The American Medical Association has called for an end to direct-to-consumer advertising of prescription drugs and medical devices.
The AMA, which represents about 250,000 physicians nationwide, reversed its previous stance on the issue following a vote at the group's annual meeting in Atlanta.
"Today's vote in support of an advertising ban reflects concerns among physicians about the negative impact of commercially-driven promotions, and the role that marketing costs play in fueling escalating drug prices," said AMA board chair-elect Patrice Harris in a statement. "Direct-to-consumer advertising also inflates demand for new and more expensive drugs, even when these drugs may not be appropriate."
The AMA's vote has no binding power. Such a ban would require congressional authorization. Still, the AMA maintains a powerful lobbying presence in Washington, and today's vote is seen as the first salvo in an effort to turn prescription drug ads into an election issue in 2016.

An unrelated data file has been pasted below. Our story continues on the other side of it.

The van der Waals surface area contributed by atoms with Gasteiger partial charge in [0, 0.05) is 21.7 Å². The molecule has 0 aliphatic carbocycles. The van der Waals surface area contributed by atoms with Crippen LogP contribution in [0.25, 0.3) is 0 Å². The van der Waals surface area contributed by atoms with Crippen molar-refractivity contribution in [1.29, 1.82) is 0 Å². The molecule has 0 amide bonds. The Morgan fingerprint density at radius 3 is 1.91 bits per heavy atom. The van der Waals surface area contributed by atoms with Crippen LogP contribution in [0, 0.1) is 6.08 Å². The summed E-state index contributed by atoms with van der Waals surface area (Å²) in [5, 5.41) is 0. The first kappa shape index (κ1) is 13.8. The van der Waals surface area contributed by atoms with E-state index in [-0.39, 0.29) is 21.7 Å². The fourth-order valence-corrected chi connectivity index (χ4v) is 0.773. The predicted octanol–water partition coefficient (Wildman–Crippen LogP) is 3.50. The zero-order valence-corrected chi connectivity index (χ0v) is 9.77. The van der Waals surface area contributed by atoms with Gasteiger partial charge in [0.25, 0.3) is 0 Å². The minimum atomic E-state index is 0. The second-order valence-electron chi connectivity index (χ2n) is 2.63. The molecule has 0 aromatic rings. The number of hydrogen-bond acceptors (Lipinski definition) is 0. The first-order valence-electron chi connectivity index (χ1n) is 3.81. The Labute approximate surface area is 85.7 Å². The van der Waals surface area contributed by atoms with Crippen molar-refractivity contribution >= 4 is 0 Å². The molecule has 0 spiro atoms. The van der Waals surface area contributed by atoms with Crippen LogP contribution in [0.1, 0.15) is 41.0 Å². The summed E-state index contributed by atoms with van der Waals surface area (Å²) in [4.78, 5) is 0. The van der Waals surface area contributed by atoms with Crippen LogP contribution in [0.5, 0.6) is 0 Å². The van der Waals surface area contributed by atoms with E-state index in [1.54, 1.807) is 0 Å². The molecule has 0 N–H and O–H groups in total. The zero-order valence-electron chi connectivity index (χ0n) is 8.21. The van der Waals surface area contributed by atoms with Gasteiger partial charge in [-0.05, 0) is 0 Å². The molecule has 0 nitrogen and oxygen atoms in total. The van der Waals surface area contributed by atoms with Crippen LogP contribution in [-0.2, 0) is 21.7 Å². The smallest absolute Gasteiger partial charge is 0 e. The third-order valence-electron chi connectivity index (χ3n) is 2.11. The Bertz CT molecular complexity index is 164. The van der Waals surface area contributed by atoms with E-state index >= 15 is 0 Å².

All told, drug companies spend about $4.5 billion annually in the U.S. advertising prescription remedies and implantable devices, according to Kantar Media. Spending has been on the rise, and the direct-to-consumer prescription drug category has become a major source of revenue for the TV and magazine industries.
The Pharmaceutical Research and Manufacturers of America, which represents drug companies, said scientifically accurate direct-to-consumer ads provide information to patients that help make them better choices. "Research shows that accurate information about disease and treatment options makes patients and doctors better partners," Tina Stow, a spokeswoman for PhRMA, told Bloomberg today.